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I am not asking for legal advice. Ok, now that everyone's butt has been covered....
I've gotten very curious about why some of my articles have gotten a very high amount of traffic, so I started poking around. It turns out that one of my articles[^] is referenced in U. S. Patent #8296730[^], held by Microsoft. Presumably, Microsoft would not have filed this patent if they did not expect to see some kind of commercial return on it.
Question 1: Does the Code Project use license permit for-profit use of the articles that people post here?
Question 2: Would I be entitled to any financial gain that Microsoft might see from this patent, seeing as my work is a reference to the patent? (Ignore, for the moment, the issues involved in trying to initiate a patent dispute with M$.)
The CodeProject Open License is summarized here and detailed here. I'd say go review those and make your own conclusions, but from what I can tell there aren't the sort of restrictions you seem to be implying for that license.
You can patent a derivative work, as long as it is unique enough. When you file a patent, you have to list any citations you know of. The patent examiner may add more, though if the citation were to fully describe the new invention, the patent wouldn't be granted. The question is whether the citations are complete and enough to fully describe the invention or make it obvious. This list can get both long and extremely obscure. Being cited generally increases the value of a patent and perhaps other sources as well, however that's as far as it goes. If being cited in a patent implied a monetary relationship, the entire system would become untenable.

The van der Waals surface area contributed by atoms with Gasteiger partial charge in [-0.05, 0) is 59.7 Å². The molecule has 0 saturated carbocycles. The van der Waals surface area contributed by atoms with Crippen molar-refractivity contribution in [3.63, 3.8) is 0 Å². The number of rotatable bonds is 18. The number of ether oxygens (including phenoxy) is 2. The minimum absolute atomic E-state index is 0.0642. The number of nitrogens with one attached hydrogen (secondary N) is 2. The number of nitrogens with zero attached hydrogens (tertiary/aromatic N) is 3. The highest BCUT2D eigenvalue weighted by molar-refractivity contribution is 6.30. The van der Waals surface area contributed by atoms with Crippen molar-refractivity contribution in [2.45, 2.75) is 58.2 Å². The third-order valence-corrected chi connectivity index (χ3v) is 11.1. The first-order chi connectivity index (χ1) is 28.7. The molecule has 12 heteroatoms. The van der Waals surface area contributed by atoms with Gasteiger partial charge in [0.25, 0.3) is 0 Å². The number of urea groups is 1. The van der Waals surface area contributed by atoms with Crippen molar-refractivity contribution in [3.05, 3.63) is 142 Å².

It looks like your article is about how to use the extension methods that Microsoft themselves have implemented for Visual Basic. From the footnote in the patent application, it would appear that the patent writer was simply using your article as a reference for how these methods might be used. I think you should just sit back and be happy that Microsoft's attorney included a reference to your article.
As far as getting any money from Microsoft, I think even if you could afford to bring some kind of action, you'd be hard pressed to show that anything in your article would entitle you to compensation. I mean, if there were an innovation there that Microsoft was leveraging in their invention, then you might be able to claim that there was prior art (i.e. you thought of it first) and so the patent is invalid. But really, your article is all about Microsoft's extension methods. So the sequence was: 1) They invented it (perhaps up for dispute, but that's a separate matter) 2) They commercialized it, then 3) You wrote an article about how to use it. Nice, but not different than any other article about how to leverage any technology.
The citation in the patent application is no different than any other citation unless they're making claims about an invention of yours (which would be weird and unlikely). We really can't go around and sue everyone who cites our articles .
True, but the patent involved was not for a particular way of using extension methods, it was for the idea itself. And Gregory's article was a useful, but not particularly novel, sharing of what he had learned about how to use it.